“System-use agreement” between Central Arizona Project and the federal Bureau of Reclamation a major milestone for vital water-delivery system
Central Arizona Project and the federal Bureau of Reclamation reached an historic agreement on Thursday that allows for “new and innovative” uses of the CAP’s 336-mile system of canals, including transporting new water supplies, exchanging supplies among users and efficiently accessing water stored underground by the Arizona Water Banking Authority and others.
The agreement creates a legal framework for a variety of water supplies to be moved through the system, including many dedicated to addressing possible future shortfalls in Arizona’s Colorado River water allocations.
“It allows for flexibility in managing our Colorado River water supplies,” said Tom Buschatzke, director of the Arizona Department of Water Resources.
Until now, so-called “non-CAP water” – that is, water controlled by users other than the Central Arizona Project – flowed through the elaborate delivery system only on an ad hoc basis. In 2014, for example, the cities of Phoenix and Tucson reached an agreement allowing Phoenix to store some of its unused Colorado River allocation in Tucson-area aquifers.
Thursday’s agreement provides a legal framework for such water exchanges, thus opening the door for further innovation, as well as for future agreements on water quality and financial issues.
CAP General Manager Ted Cooke also noted the additional flexibility that the agreement provides his agency. Cooke thanked the agencies involved in helping make it happen for their collaborative efforts:
“This agreement provides us with the flexibility for cost-effective recovery of stored water, including more than four million acre-feet of CAP water stored in the aquifers of central and southern Arizona,” said Cooke.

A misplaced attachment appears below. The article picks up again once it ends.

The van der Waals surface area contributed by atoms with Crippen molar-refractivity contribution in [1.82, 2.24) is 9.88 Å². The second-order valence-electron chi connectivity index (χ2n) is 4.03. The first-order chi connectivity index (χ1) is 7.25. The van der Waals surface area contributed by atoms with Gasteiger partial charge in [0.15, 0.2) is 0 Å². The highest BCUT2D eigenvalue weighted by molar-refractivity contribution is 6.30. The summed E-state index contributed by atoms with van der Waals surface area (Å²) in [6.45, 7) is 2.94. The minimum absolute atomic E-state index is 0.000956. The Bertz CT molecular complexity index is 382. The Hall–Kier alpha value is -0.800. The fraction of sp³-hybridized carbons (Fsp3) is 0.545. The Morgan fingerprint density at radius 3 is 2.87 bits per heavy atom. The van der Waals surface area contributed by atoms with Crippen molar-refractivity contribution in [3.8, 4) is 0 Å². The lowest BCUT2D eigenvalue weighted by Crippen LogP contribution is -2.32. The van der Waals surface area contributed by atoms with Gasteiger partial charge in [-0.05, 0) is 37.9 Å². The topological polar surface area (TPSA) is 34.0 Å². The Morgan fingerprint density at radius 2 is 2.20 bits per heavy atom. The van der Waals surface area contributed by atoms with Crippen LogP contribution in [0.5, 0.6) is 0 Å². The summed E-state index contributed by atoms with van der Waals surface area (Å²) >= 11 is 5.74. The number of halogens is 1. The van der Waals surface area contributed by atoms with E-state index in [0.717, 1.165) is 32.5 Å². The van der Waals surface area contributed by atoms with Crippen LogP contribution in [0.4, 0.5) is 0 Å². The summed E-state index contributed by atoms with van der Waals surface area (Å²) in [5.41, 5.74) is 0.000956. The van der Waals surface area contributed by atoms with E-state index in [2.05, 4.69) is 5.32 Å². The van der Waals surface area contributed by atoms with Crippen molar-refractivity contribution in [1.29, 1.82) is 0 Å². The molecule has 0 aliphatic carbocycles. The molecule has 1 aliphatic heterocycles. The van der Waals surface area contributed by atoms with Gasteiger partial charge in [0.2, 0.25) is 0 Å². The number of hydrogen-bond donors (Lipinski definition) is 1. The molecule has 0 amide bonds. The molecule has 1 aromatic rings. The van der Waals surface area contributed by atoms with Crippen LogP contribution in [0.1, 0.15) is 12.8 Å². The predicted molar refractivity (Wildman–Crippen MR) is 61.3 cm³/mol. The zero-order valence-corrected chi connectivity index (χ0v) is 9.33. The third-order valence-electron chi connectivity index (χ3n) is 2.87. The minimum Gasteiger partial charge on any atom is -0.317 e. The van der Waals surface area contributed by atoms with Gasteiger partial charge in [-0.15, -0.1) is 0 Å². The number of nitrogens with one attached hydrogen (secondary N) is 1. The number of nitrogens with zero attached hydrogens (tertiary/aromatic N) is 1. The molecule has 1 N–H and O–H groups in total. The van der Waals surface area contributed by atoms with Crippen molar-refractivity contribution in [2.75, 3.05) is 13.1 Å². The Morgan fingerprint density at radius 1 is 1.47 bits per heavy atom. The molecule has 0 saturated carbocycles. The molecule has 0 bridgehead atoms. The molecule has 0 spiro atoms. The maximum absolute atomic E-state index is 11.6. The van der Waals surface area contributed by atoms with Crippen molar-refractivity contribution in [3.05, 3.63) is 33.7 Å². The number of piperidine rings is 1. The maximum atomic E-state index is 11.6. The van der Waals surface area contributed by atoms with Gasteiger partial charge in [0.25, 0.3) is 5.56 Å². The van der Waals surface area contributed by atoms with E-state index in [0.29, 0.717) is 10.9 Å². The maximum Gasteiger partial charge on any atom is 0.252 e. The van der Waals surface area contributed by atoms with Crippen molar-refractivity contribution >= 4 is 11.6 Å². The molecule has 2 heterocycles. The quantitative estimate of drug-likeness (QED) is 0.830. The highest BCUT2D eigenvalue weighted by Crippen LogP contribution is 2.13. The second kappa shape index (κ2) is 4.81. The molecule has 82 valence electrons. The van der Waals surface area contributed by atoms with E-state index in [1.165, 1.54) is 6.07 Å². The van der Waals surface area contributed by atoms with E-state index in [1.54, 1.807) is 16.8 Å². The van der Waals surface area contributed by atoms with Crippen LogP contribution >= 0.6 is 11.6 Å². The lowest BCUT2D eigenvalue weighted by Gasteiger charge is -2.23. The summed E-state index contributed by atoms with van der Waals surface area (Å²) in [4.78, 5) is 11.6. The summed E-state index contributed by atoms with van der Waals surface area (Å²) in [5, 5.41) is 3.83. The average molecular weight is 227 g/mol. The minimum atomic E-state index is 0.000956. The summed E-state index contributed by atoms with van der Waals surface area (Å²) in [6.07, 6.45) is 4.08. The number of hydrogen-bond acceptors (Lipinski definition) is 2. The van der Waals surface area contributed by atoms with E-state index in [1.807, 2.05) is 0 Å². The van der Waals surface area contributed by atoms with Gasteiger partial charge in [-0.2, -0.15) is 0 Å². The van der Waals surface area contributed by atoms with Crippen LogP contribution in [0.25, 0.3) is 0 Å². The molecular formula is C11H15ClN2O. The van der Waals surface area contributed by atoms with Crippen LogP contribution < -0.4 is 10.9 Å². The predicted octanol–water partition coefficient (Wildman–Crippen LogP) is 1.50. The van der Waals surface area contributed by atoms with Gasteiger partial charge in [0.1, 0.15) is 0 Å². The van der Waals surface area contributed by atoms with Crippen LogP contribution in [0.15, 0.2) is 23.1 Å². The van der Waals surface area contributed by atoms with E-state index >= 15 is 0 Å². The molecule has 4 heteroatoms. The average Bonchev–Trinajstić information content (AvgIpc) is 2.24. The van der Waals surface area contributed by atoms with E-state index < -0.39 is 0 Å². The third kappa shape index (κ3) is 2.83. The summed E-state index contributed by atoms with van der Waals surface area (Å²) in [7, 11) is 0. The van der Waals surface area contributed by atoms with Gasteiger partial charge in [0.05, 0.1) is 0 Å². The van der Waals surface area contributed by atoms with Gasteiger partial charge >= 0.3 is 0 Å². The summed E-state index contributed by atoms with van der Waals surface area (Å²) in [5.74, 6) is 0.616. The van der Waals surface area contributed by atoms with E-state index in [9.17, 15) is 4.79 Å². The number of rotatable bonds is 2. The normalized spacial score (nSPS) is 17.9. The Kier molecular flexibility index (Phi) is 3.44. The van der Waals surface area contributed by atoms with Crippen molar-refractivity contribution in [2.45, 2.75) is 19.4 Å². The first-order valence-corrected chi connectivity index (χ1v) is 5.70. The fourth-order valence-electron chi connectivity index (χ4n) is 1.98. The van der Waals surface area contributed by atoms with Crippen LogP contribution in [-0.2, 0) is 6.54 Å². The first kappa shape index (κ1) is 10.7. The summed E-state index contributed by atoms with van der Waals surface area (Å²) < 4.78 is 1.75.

“I would like to thank the negotiators from the Department of the Interior and the Bureau of Reclamation, along with the significant contributions from the Arizona Department of Water Resources and the Arizona Water Banking Authority.”
Water Resources Director Buschatzke joined Cooke in extending thanks to the Arizona congressional delegation – especially noting the efforts of Arizona Senator Jeff Flake – for helping make the system use agreement happen.
“Our role was to support efforts to complete the system use agreement for the benefit of Arizona water users,” added Buschatzke.
“We sought to support the maximum flexibility of this important asset.”
Gov. Doug Ducey expressed thanks to former Interior Secretary Sally Jewell for her efforts in support of the system-use agreement.
The CAP canal system was built by the federal Bureau of Reclamation for the state of Arizona and is managed and operated by the Central Arizona Project.
The deal is especially valuable to the Water Bank, which pays to bring Colorado River water through the CAP system into central and southern Arizona. The Water Bank stores that water in underground aquifers, or directly recharges it into underground storage facilities. It also arranges for water deliveries to irrigation districts, which use the water in lieu of mined groundwater.
Water Bank officials helped review the agreement.
The deal creates a legal framework allowing the Water Bank to use the CAP system to make recovered water available during potential periods of shortage of Colorado River water deliveries to Arizona. Until now, the Water Bank’s capacity to make use of the water it stores has been extremely limited.
(A Central Arizona Project statement released Thursday contributed to this blog post)